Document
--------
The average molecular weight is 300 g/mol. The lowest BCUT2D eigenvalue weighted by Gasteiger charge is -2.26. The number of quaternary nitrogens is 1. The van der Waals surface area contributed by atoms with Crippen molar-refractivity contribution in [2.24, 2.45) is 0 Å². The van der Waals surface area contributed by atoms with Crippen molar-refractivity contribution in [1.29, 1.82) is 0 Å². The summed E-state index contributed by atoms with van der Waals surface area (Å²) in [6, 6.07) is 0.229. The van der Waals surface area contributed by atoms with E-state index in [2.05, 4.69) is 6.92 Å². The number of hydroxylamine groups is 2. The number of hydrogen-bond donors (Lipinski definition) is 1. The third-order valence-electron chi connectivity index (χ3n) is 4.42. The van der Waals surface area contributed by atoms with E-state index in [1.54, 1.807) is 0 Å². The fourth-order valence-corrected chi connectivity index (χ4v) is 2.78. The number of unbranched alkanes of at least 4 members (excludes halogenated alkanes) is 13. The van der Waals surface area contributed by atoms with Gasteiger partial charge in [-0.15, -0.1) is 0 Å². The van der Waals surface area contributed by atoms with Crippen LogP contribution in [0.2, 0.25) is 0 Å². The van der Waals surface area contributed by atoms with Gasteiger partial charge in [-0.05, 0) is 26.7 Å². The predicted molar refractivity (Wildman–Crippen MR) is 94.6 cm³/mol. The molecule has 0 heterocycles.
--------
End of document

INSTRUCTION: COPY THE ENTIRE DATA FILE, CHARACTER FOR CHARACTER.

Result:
The average molecular weight is 300 g/mol. The lowest BCUT2D eigenvalue weighted by Gasteiger charge is -2.26. The number of quaternary nitrogens is 1. The van der Waals surface area contributed by atoms with Crippen molar-refractivity contribution in [2.24, 2.45) is 0 Å². The van der Waals surface area contributed by atoms with Crippen molar-refractivity contribution in [1.29, 1.82) is 0 Å². The summed E-state index contributed by atoms with van der Waals surface area (Å²) in [6, 6.07) is 0.229. The van der Waals surface area contributed by atoms with E-state index in [2.05, 4.69) is 6.92 Å². The number of hydroxylamine groups is 2. The number of hydrogen-bond donors (Lipinski definition) is 1. The third-order valence-electron chi connectivity index (χ3n) is 4.42. The van der Waals surface area contributed by atoms with E-state index in [1.54, 1.807) is 0 Å². The fourth-order valence-corrected chi connectivity index (χ4v) is 2.78. The number of unbranched alkanes of at least 4 members (excludes halogenated alkanes) is 13. The van der Waals surface area contributed by atoms with Gasteiger partial charge in [-0.15, -0.1) is 0 Å². The van der Waals surface area contributed by atoms with Crippen LogP contribution in [0.2, 0.25) is 0 Å². The van der Waals surface area contributed by atoms with Gasteiger partial charge in [-0.05, 0) is 26.7 Å². The predicted molar refractivity (Wildman–Crippen MR) is 94.6 cm³/mol. The molecule has 0 heterocycles.